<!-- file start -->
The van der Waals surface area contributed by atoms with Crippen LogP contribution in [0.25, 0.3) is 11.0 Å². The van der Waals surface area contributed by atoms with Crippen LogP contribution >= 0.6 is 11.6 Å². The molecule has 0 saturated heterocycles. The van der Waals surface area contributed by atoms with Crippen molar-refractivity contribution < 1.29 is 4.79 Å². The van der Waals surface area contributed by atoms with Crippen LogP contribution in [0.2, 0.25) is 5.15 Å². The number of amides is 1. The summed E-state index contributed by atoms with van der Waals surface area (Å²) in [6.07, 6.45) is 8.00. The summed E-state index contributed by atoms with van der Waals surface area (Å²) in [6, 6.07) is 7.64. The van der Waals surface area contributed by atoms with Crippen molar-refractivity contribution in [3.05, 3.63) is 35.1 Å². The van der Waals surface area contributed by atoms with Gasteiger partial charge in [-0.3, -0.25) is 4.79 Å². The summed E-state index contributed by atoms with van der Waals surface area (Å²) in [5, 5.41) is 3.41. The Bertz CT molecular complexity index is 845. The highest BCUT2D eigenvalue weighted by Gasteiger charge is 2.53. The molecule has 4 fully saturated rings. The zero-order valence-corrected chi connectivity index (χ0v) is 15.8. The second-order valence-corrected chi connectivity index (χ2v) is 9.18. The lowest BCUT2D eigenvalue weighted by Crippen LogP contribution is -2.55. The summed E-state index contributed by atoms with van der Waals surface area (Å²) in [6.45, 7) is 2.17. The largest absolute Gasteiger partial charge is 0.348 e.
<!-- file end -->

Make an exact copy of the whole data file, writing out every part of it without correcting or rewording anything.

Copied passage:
The van der Waals surface area contributed by atoms with Crippen LogP contribution in [0.25, 0.3) is 11.0 Å². The van der Waals surface area contributed by atoms with Crippen LogP contribution >= 0.6 is 11.6 Å². The molecule has 0 saturated heterocycles. The van der Waals surface area contributed by atoms with Crippen molar-refractivity contribution < 1.29 is 4.79 Å². The van der Waals surface area contributed by atoms with Crippen LogP contribution in [0.2, 0.25) is 5.15 Å². The number of amides is 1. The summed E-state index contributed by atoms with van der Waals surface area (Å²) in [6.07, 6.45) is 8.00. The summed E-state index contributed by atoms with van der Waals surface area (Å²) in [6, 6.07) is 7.64. The van der Waals surface area contributed by atoms with Crippen molar-refractivity contribution in [3.05, 3.63) is 35.1 Å². The van der Waals surface area contributed by atoms with Gasteiger partial charge in [-0.3, -0.25) is 4.79 Å². The summed E-state index contributed by atoms with van der Waals surface area (Å²) in [5, 5.41) is 3.41. The Bertz CT molecular complexity index is 845. The highest BCUT2D eigenvalue weighted by Gasteiger charge is 2.53. The molecule has 4 fully saturated rings. The zero-order valence-corrected chi connectivity index (χ0v) is 15.8. The second-order valence-corrected chi connectivity index (χ2v) is 9.18. The lowest BCUT2D eigenvalue weighted by Crippen LogP contribution is -2.55. The summed E-state index contributed by atoms with van der Waals surface area (Å²) in [6.45, 7) is 2.17. The largest absolute Gasteiger partial charge is 0.348 e.